Is your planning application at risk? New BRE Report 209 Guidance: Fundamental Changes to Daylight and Sunlight Assessments

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Is your planning application at risk? New BRE Report 209 Guidance: Fundamental Changes to Daylight and Sunlight Assessments

Is your planning application at risk? New BRE Report 209 Guidance: Fundamental Changes to Daylight and Sunlight Assessments

Toby Rogan-Lyons 10 Jun 2022
The BRE Daylight and Sunlight Report (Site Layout Planning for Daylight and Sunlight: a guide to good practice) has been revised. The guidance contained in the Report has been updated to reflect the changes in the British Standard. It will fundamentally change the way applicants are required to assess natural light conditions for all residential planning applications. It also introduces a requirement to assess other non-residential uses. 
The revised BRE Report is a guidance document giving advice on the interpretation of the recommendations given in both British Standard BS EN 17037 and CIBSE guide LG10. The previous British Standard (BS 8206 part 2) was replaced in June 2019 by BS EN 17037.
BS EN 17037 introduces a number of new tests and definitions to the current daylight and sunlight testing practices. The most notable changes are:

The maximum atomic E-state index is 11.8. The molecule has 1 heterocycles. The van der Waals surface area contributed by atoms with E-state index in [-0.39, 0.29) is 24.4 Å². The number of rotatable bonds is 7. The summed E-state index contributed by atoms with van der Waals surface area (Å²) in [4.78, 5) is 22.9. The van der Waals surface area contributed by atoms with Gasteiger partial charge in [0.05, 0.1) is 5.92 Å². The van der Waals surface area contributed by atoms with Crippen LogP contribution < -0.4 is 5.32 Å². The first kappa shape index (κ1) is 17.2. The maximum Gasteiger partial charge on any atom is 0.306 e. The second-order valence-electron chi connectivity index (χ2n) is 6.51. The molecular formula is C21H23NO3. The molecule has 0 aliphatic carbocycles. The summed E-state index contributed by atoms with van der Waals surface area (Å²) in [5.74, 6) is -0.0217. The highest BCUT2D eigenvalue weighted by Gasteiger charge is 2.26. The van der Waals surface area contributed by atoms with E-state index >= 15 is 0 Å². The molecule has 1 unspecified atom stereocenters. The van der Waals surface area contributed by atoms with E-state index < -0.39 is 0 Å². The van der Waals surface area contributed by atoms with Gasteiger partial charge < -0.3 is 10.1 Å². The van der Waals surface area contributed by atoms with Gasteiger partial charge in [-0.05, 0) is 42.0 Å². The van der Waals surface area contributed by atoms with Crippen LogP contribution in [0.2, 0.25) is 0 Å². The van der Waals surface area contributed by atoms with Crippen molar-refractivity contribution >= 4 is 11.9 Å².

• The Average Daylight Factor (ADF) and No Sky Line/Daylight Distribution (DD) tests for proposed accommodation are deleted and replaced.
  • Daylight in proposed buildings is to be assessed with reference to the area of the room achieving target daylight factors. An alternative test using target Lux value is also discussed. Both are valid and either can be used by an applicant. The tests introduce the effects of internally and externally reflected light into the daylight evaluation. Target illuminance testing also introduces time criterion.
  • Further qualitative tests for View, Sunlight Exposure and Glare are introduced.
  • The current documents (BRE Report, BS 8206 part 2 and LG10) discuss daylight and sunlight within homes, schools, hotels and hospitals but do not apply guidance to workspace. The new standard applies to the above buildings and additionally, provides guidance for workspaces.
As anticipated the revised BRE Report leaves the current recommendations for effects on neighbouring properties and open spaces untouched. The major changes will be to assessment of proposed developments with the current daylight (VSC, ADF, DD) and sunlight (APSH) tests being superseded by the new tests.
The changes will have a profound effect on the way daylight and sunlight within new development is assessed. Developers, architects and local planning authorities should be aware of the changes and the implications they will have during the design process and in the determination of planning applications.